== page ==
Tag Archives: USS Midway

Museum ship adding to real-world training

In the Western Pacific, both Australia and Japan could see an increase in American flattops crowding their ports in a time of heightened tensions. The thing is, likely opponents in the region who carriers and LHD/LHAs would be arrayed against field well-trained and likely very dedicated frogman forces who can use some decidedly old-school methods to keep such vessels sidelined.

So how do you train for that?

Well, Clearance Divers from the Royal Australian Navy and the Japan Maritime Self-Defense Force recently conducted a combined training activity, involving the clearance and removal of limpet mines, on the USS Midway Museum Ship in San Diego, California during the current Rim of the Pacific (RIMPAC) 2022 exercises. Ex-USS Midway (CVB/CVA/CV-41) provides a great static training installation as the 1,000-foot long, 65,000-ton warship is the only supercarrier in the world that is preserved as a museum. 

Now that makes a lot of sense.

35 Years Ago: WWII Meets Cold War

A beautiful port bow view of the aircraft carrier USS Midway (CV-41, ex-CVB/CVA-41) “somewhere in the Philipine Sea” as she is underway with Carrier Air Wing 5 (CARAIRWING FIVE) embarked, early January 1987.

Laid down on 27 October 1943 at Newport News as the lead ship in a class designed to carry a whopping 137 aircraft to fight the Empire of Japan, Midway was a week and a day too late for her intended task, commissioned on 10 September 1945.

Much modified with an enclosed bow and an angled flight deck in a three-year conversion in the mid-1950s, she would continue to operate in the jet era, largely with CVW-5 embarked. Midway took CVW-5 to Vietnam twice (April 16, 1971 – November 6, 1971 and September 11, 1973 – October 5, 1973) then continued to operate the wing, forward deployed to Naval Air Facility Atsugi, until August 1991.

Notably, her 1987 deployment was the first for Midway to carry the F/A-18A/B Hornet. VF-151 of CVW-5 had, on 25 March 1986, conducted the final carrier launching of a Navy fleet F-4S Phantom II off the carrier during flight operations in the East China Sea, closing out an era.

She carried three F-18 Hornet squadrons, as she was unable to operate F-14s for an extended amount of time and the F-4 had been retired.

Her Hornet squadrons included VFA-195 (Dambusters,) VFA-151 (Vigilantes) and VFA-192 (Golden Dragons) between 1986 and 1991. NARA DN-ST-93-01289 CVW-5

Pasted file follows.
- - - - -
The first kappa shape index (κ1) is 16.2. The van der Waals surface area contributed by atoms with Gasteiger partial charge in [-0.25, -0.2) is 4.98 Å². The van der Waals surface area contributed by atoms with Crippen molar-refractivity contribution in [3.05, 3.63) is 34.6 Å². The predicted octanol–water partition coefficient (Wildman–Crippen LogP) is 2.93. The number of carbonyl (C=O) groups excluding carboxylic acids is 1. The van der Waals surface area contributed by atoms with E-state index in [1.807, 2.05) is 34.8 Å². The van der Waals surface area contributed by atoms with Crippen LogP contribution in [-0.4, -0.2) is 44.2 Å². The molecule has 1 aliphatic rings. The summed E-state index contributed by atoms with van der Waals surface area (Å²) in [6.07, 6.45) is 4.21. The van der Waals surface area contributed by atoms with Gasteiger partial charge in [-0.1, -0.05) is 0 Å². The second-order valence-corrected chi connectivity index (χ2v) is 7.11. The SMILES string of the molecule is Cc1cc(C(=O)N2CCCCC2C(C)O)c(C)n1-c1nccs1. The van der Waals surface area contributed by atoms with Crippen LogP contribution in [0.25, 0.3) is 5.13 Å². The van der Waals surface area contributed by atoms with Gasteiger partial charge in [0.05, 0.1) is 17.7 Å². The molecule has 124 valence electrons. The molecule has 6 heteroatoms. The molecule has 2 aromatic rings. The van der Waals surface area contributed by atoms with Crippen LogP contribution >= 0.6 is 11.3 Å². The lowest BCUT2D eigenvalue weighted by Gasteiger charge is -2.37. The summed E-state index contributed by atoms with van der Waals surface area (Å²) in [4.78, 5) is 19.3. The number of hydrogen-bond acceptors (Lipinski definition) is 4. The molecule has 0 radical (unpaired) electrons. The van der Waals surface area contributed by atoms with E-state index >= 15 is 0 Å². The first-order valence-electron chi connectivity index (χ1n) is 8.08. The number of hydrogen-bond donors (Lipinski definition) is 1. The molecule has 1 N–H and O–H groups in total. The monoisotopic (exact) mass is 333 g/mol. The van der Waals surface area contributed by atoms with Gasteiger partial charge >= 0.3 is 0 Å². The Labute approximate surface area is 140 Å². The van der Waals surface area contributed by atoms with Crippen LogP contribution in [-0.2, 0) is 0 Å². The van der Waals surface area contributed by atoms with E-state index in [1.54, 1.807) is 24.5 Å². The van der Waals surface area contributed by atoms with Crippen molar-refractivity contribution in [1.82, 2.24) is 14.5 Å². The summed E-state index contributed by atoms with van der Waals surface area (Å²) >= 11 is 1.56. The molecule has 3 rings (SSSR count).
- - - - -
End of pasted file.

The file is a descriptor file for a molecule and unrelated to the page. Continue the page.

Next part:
Decommissioned 11 April 1992– only five years after the above image– Midway is currently the largest naval museum ship in the world, and the only aircraft carrier commissoned after WWII that is preserved and open to the public. With all of the Navy’s conventional flattops now consigned to the scrappers, she will likley hold on to both of those titles.

Meanwhile, CVW-5 is still around and still in Japan, attached to forward-deployed Carrier Strike Group (CSG) 5 and flagship USS Ronald Reagan (CVN 76)— and yes, they still fly Hornets, albeit of the Super type.

Tomcat Wing vs Hornet Wing, 30 Years Ago Today

The Forrestal-class aircraft carrier USS Independence (CV-62) (top), and USS Midway (CV-41) moored beside each other Naval Station, Pearl Harbour, Hawaii, 23 August 1991. Midway was en route from Naval Station, Yokosuka to California, where she was decommissioned the following April, while Independence traveled to Japan to take over as the U.S. Navy’s forward-based aircraft carrier.

Click to big up 2830×1850. Photo by PH Omar Hasan, U.S. Navy. National Archives Identifier (NAID) 6478213

On the occasion of the homeport swap between the two carriers, the above meeting gives a good view of their respective but very different air wings.

Although roughly similar in overall size (for Indy, compared to for Midway), the older carrier was designed in the age of the famed “Sunday Punch” of a carrier wing made up of some 108 prop-driven aircraft– F6F Hellcats, TBM Avengers, and SBD Dauntless dive-bombers, or equivalents. With that, the hangar deck height was a couple feet lower than that of the Forrestal class and later supercarriers. This meant that the hangar was too short to allow for all maintenance tasks (primarily removal of ejection seats) for such tall birds as the F-14 Tomcat and S-3 Viking.

And it is reflected on the decks of the two flattops, with Indy’s crowded by at least 16 visible Tomcats, with their wings swept closed, as well as a trio of Vikings.

Meanwhile, Midway’s mass of F-18s– she carried three squadrons at the time rather than the traditional two and two more of Tomcats for other carriers not in her class– is in full display with no less than 30 early model Hornets on deck along with five A-6E Intruders and two EA-6B Prowlers. To make up for the lack of ASW aircraft, they could carry more SH-3H Sea Kings. She also carried an extra squadron of Intruders to make up for the increased CAP taskings on the F-18s. 

For the record, Midway’s last carrier air wing consisted of:

Compared to Indy’s CVW-14:

The more you know…